Sunday, January 13, 2019

Ben Is Back Has Good Performances But Derivative Screenwriting


On a seemingly routine Christmas Eve, Holly Burns (Julia Roberts) returns home to discover that her son, Ben (Lucas Hedges), has come home. Ben, the titular lead of Ben is Back,  has been away at a rehab center trying to get clean from his drug habit and now he's returned out of the blue into Holly's life. Holly is at first overjoyed just to see her son back in her life but Ben's siblings and Holly's husband, Neal (Courtney B. Vance), don't like this situation and want Ben to return to the rehab center. Holly proceeds to make her son a deal: he can stay with the family for the next 24 hours but she'll watch him like a hawk, he is to never leave her sight. A task already immensely difficult only increases in how arduous it is as the 24 hours march on and some figures from Ben's past re-emerge to threaten Ben and his family.

Plenty of jokes (including a rejected Golden Globes bit) have referenced the overlap in subject matter and titles in the various films Lucas Hedges and Timothee Chalamet have starred in during the Fall of 2018, specifically in regards to how both Hedges and Chalamet have headlined tales about young men grappling with addiction (the latter did so with Beautiful Boy) in attempts to tackle heady material as dramatic actors. The crew behind Ben is Back, which includes writer/director Peter Hedges, clearly share the same ambition for embracing complex & dark material as lead actor Lucas Hedges, though such ambition doesn't translate into a terribly unique presentation of the experiences of someone suffering from the illness of addiction.

Too often, Ben is Back feels too generic and struggles to put its own spin on familiar storytelling terrain. This is especially noteworthy in the antagonistic drug dealers that eventually become our villains, though they don't have much in the way of screentime, once they arrive in the second half of the story they feel like they've waltzed in from a wholly different film. What's previously been a more grounded drama now has run-of-the-mill baddies from a TNT crime show causing trouble for our lead characters and the portion of the story detailing them having Ben do a job for them while a distraught Holly tries to track down her son is the weakest part of the whole film, especially since it doesn't offer Ben much to do as a character.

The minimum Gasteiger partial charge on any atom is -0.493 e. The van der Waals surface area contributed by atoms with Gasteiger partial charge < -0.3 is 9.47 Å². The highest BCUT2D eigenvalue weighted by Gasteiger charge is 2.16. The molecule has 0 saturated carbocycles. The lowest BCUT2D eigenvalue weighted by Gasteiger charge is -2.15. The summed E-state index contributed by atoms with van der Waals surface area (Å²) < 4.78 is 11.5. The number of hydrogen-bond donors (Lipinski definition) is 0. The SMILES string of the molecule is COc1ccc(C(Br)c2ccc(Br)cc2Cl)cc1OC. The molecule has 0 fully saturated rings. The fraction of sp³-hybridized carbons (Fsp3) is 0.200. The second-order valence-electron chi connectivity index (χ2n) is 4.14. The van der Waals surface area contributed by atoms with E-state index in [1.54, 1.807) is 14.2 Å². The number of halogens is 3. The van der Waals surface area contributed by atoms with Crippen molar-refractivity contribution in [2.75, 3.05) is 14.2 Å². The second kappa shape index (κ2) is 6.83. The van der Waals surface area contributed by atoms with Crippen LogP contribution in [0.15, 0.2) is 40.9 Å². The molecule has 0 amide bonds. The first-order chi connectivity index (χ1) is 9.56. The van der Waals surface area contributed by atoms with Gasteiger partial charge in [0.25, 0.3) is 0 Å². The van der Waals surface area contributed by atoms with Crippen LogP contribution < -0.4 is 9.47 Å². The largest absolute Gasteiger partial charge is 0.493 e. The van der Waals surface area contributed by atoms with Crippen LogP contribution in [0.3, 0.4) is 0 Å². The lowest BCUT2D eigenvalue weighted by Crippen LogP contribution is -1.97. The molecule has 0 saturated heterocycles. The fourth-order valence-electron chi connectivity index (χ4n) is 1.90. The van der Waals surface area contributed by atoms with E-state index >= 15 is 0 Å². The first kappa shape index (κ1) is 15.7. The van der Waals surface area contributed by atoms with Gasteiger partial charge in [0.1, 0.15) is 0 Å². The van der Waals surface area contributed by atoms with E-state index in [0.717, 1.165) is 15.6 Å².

The third act dovetailing into a derivative crime thriller is a major part of Ben is Back's struggle to establish its own identity, though at least the earlier parts of the movie tend to be restrained character interactions that do allow the lead actors plenty of time to shine. Lucas Hedges is doing yet another tormented teen role here but he smartly differentiates the part of Ben from his prior performances by making sure there's a well-realized bit of a darker edge to this character. Even in moments of total bliss, Ben is always struggling with his addiction and Hedges communicates that subtly throughout his performance.

Julia Roberts gives one of her strong turns in a blue moon as the mother of Holly. Though her character gets stuck with too many flashy grandiose moments (namely an awkwardly placed visit to a graveyard with her son), Roberts manages to rise above those flaws by bringing both no-BS tenacity and some appropriate realistic weariness to the part. Though his part is small in terms of overall screentime, it's also great to see Courtney B. Vance do well in a surprisingly complex supporting role as Holly's husband and Ben's step-dad, a guy who could have been a one-note villain in another movie but is here rendered as a stern but well-meaning guy that Vance portrays wonderfully.

The performances are the primary stand-out element in Ben is Back while the weakest element has to be the camerawork. Cinematographer Stuart Dryburgh films things in a digital format (I can't seem to find what camera he specifically filmed with) that renders everything on-screen with a weird visual look reminiscent of late-2000's SNL Digital Shorts. It's a distracting trait, particularly when it makes things look like they're moving at a higher frame rate for no reason, that serves no real purpose to the overall movie. Aside from the lackluster camerawork, the rest of Ben is Back is adequate enough that one can enjoy the two exceptional lead performances in a painless manner but one wishes Ben is Back had the guts to explore its lead characters and their complex situation in a more distinctive manner.

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